In the mid-1880s the Methodist bishop of South Carolina invited Pike to preach at the Washington Street Methodist Episcopal Church, South in Columbia.
Clergyman, editor, publisher. Pike was born in Newfoundland, Canada, in June 1840, the son and brother of Arctic explorers. Educated in Newfoundland and Nova Scotia, he graduated from Mount Allison Wesleyan College and Seminary in Sackville, Nova Scotia. Ordained in 1868, Pike served Wesleyan Methodist and Methodist Church of Canada parishes in the Maritime Provinces. About 1873 he married Marry S. Pike, a Nova Scotia native. The couple had seven children.
In the mid-1880s the Methodist bishop of South Carolina invited Pike to preach at the Washington Street Methodist Episcopal Church, South in Columbia. Pike subsequently moved to the state and spent most of the rest of his life in South Carolina. He pastored Methodist Episcopal Church, South congregations in Lynchburg, Sumter, Summerville, and Charleston. For health reasons, he moved briefly to Florida, where he served several churches and also edited the Florida Sunbeam in Ocala.
Pike returned to Columbia in 1890 at the invitation of Methodist minister Robert C. Oliver, who was starting a periodical, The Way of Faith, in addition to his work at what became the Oliver Gospel Mission. Pike became assistant editor of the weekly publication, assuming responsibilities as editor when Oliver died in 1893. Pike remained as editor for twenty-five years and wrote occasional articles for the weekly for another five years after retiring. The Way of Faith ceased publication in 1931.
Through this periodical and his involvement with the Oliver Gospel Mission, Pike exercised pivotal influence on the planting of Holiness and Pentecostal strains of Protestantism in South Carolina. The Way of Faith carried reports of revivals led by Pentecostal Holiness Church founder A. B. Crumpler. The Christian and Missionary Alliance credits Pike with facilitating that organization’s entry into the state, and Pike also made it possible for Nickels John Holmes’s Bible Institute to use the Oliver Gospel Mission facilities for its classes between 1903 and 1905.
In addition, after the Pentecostal revivals at the Azusa Street mission in Los Angeles erupted in 1906, Pike and The Way of Faith became major conduits in publicizing the new movement not only in South Carolina but also throughout the region. Frank Bartleman sent Pike eyewitness reports of the Azusa Street events, and those reports first appeared in The Way of Faith and later were collected in Bartleman’s My Story: “The Latter Day Rain” (1908), which was published by Pike.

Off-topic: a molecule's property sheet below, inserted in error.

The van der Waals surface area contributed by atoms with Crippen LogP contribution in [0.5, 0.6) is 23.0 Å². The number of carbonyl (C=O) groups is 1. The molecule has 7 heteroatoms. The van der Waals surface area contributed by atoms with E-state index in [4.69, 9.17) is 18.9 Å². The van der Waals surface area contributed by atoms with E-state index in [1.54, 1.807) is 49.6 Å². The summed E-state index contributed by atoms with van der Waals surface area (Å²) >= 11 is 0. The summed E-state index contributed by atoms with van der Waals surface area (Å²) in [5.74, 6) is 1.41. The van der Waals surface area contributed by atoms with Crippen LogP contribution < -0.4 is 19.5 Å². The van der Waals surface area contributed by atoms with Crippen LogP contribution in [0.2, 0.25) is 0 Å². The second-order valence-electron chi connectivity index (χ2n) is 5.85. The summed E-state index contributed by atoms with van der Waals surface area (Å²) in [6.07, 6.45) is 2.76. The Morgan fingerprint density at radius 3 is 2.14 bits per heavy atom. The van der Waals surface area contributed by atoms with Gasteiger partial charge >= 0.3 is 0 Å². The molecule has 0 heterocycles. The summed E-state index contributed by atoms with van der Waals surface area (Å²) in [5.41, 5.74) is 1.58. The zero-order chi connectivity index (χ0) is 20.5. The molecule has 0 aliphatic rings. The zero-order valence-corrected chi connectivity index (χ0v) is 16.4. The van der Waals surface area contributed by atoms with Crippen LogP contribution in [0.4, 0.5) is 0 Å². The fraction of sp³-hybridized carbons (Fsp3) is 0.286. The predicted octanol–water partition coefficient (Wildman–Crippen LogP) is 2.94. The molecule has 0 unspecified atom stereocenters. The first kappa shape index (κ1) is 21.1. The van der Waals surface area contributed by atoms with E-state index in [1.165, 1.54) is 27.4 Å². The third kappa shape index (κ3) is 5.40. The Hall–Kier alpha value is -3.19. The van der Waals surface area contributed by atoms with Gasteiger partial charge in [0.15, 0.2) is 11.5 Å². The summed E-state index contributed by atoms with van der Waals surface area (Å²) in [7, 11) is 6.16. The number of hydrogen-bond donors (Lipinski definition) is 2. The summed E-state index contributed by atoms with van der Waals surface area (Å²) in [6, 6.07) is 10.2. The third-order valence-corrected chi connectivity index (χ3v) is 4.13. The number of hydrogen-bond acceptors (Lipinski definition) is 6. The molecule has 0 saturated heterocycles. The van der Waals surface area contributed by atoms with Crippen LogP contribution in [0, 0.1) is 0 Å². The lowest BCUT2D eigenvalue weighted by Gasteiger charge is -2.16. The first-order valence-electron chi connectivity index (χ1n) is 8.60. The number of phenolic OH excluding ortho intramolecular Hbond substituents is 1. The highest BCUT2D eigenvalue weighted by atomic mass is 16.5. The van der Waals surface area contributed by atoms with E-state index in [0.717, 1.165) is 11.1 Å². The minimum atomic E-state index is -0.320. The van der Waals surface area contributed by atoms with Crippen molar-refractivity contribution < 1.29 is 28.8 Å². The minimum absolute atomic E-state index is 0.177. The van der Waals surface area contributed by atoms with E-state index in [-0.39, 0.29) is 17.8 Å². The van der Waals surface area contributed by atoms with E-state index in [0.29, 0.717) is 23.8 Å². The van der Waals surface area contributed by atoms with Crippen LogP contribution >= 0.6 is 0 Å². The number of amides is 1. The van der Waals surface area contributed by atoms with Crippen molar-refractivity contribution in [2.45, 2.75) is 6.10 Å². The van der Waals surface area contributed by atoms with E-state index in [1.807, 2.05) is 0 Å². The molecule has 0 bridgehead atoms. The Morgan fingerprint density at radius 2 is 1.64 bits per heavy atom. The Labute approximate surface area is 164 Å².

Pike was also instrumental in publishing numerous other Holiness and Pentecostal books, including the Holiness writer Mary Mabbette Anderson’s Lights and Shadows of the Life in Canaan (1906) and the collected letters of Dr. Lilian B. Yeomans and her mother, Dr. Amelia Yeomans. These collected letters, Pentecostal Papers, contained a major account of the nature of Pentecostal religious experience and its relevance to women. Pike contributed occasional pieces to other Holiness periodicals, including Carrie Judd Montgomery’s Triumphs of Faith in Oakland, California.
In his later years Pike added a significant social component to his work in Columbia, founding the Door of Hope, a ministry to women victimized by sexual predators, poverty, and domestic violence. Pike was a tireless fundraiser for the agency, which was headed for many years by Anna Finnstrom. Pike died in Columbia on May 16, 1932. His funeral was held at the Washington Street Methodist Episcopal Church, South.
“Aged Minister Goes to Reward.” Columbia State, May 17, 1932, pp. 1, 2. Synan, Vinson. The Holiness-Pentecostal Tradition: Charismatic Movements in the Twentieth Century. 2d ed. Grand Rapids, Mich.: Eerdmans, 1997.